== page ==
While NSW’s reconnaissance capabilities do not add much additional risk to fleet operations—other than small material costs in the event of a system loss—insertion and extraction of NSW forces can be extremely risky. To maximize C2, C2CM, and counterforce functions, NSW forces need to get into the area of operations, but these efforts can go awry, as they did in the U.S. invasion of Grenada. If done properly, as during Operation Earnest Will in the late 1980s, special operations significantly enhance the tactical performance of conventional naval forces.19 Special forces, by their nature, conduct operations at a steep numerical disadvantage and rely on a combination of surprise, speed, and purpose to achieve success.20 Surprise depends in large part on successful insertion; a bungled extraction or rendezvous can jeopardize troops by slowing the pace of operations. And if the purpose is too broad or complex, a special forces element may not have the capability or the time to achieve it. All of this requires commanders in the fleet and NSW to understand the risks and be willing to commit resources to training and rehearsals to mitigate them.
Fleet commanders may be dismayed by the risks associated with NSW forces ashore and might seek lower-risk options—with manned aircraft, for example, or even the exclusive use of unmanned systems. After three decades of total air superiority in the Middle East, these options seem attractive. However, unmanned systems technology still depends heavily on human operators to manage the system and make real-time moral and legal decisions.21 Relying on manned aircraft to perform these functions not only increases risk to valuable aircraft carriers, aircraft, and aircrew, but also raises the possibility of a downed aircrew, which could require the insertion of a recovery team anyway. The benefit of special operations, whatever mission they perform, is an adaptable human warfighter capable of making quick decisions in keeping with commander’s intent. In the end, the answer may be a combination of humans and machines. A small group of special operators managing unmanned systems at close range to land-based targets would be a powerful asset for littoral operations.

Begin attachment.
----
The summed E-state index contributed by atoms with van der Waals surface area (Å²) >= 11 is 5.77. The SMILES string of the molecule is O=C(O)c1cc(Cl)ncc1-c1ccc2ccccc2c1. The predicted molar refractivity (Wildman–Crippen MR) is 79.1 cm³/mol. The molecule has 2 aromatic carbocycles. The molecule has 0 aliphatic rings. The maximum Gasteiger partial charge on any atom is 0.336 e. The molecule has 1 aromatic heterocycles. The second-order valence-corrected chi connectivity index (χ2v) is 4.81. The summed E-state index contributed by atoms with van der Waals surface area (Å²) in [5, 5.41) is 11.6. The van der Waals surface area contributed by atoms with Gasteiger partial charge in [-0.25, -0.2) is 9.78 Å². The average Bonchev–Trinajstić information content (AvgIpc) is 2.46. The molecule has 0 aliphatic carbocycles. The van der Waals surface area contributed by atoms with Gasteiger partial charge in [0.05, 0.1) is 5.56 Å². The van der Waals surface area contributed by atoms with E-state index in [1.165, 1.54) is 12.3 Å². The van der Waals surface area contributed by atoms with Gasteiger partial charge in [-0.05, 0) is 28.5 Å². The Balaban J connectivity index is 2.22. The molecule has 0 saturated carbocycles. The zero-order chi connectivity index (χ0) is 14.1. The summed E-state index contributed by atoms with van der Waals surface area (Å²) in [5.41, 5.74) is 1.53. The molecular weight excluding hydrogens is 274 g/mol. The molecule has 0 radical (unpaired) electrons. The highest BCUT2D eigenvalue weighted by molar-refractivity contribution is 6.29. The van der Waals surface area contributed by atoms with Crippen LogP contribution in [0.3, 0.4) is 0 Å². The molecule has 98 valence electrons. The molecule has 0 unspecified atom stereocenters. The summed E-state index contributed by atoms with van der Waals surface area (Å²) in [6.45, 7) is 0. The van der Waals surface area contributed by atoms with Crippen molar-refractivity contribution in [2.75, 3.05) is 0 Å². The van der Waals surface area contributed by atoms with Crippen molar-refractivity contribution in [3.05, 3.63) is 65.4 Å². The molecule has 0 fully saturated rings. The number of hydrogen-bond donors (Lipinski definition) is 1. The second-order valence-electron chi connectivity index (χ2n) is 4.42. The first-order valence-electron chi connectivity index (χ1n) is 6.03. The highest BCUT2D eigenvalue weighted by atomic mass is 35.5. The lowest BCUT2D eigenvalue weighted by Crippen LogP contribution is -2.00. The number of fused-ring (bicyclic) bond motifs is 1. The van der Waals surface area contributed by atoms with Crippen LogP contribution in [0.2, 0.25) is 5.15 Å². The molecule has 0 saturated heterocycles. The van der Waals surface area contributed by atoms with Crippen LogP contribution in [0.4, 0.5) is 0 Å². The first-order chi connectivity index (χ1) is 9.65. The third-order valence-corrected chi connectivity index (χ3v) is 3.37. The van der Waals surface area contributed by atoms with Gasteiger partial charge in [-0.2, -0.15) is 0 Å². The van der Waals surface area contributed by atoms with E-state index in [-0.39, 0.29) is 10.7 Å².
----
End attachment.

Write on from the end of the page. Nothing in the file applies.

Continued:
Maritime special forces should have a role in naval operations in confined, littoral waters around the globe. But the tactical integration of NSW into the functions and counterfunctions of scouting, command and control, and firepower is underdeveloped. It needs to be improved by integrating NSW and fleet tactics, training, and exercises to become viable in combat.22 NSW has proven its tactical capability in counterterrorism missions, but the nation’s premier maritime special operations force must be able to contribute to fleet-level operations against peer threats in the maritime environment. NSW and the Navy need to improve their understanding of each other before the fight begins.
1. CAPT Wayne P. Hughes and RADM Robert Girrier, USN (Ret.), Fleet Tactics and Naval Operations, 3d ed. (Annapolis, MD: Naval Institute Press, 2018), 168–69.
2. Hughes and Girrier, Fleet Tactics, 3, 29, 125, 287.
3. Hughes and Girrier, 4; and Milan Vego, “On Littoral Warfare,” Naval War College Review 68, no. 2 (Spring 2015): 33.
4. Hughes and Girrier, Fleet Tactics, xxxi, 24.
5. ADM William H. McRaven, USN (Ret.), Spec Ops: Case Studies in Special Operations Warfare: Theory and Practice (New York: Ballantine Books, Random House Publishing Group, 1996), 7.
6. McRaven, Spec Ops, 4, 73, 201.
7. Hughes and Girrier, Fleet Tactics, 253.
8. CAPT Daryle Cardone, CDR Ben Coyle, and LCDR Daniel Murphy, USN, “Assessing the Expeditionary Sea Base,” U.S. Naval Institute Proceedings 149, no. 1 (January 2023).
9. Eliot A. Cohen, Commandos and Politicians: Elite Military Units in Modern Democracies, Harvard Studies in International Affairs 40 (Cambridge, MA: Center for International Affairs, Harvard University Press, 1978), 31.
10. Hughes and Girrier, Fleet Tactics, 198.
11. Hughes and Girrier, 290.
12. Hughes and Girrier, 200.
13. Benjamin Milligan, By Water Beneath the Walls (New York, USA: Bantam Books, 2021), 154.
14. Hughes and Girrier, Fleet Tactics, 284.
15. Hughes and Girrier, 29.
16. Hughes and Girrier, 4.
17. Hughes and Girrier, 291.
18. Susan L. Marquis, Unconventional Warfare: Rebuilding U.S. Special Operations Forces, The Rediscovering Government Series (Washington, DC: Brookings Institution Press, 1997), 97; and Milligan, By Water Beneath the Walls, 257.
19. David B. Crist, “Joint Special Operations in Support of Earnest Will,” Joint Force Quarterly no. 29 (Autumn/Winter 2001–2002): 19; and Marquis, Unconventional Warfare, 96.
20. McRaven, Spec Ops, 11.
21. Daniel Eichler and Ronald Thompson, “59 Percent Likely Hostile,” War on the Rocks, 30 January 2020.
22. Hughes and Girrier, Fleet Tactics, 20, 168.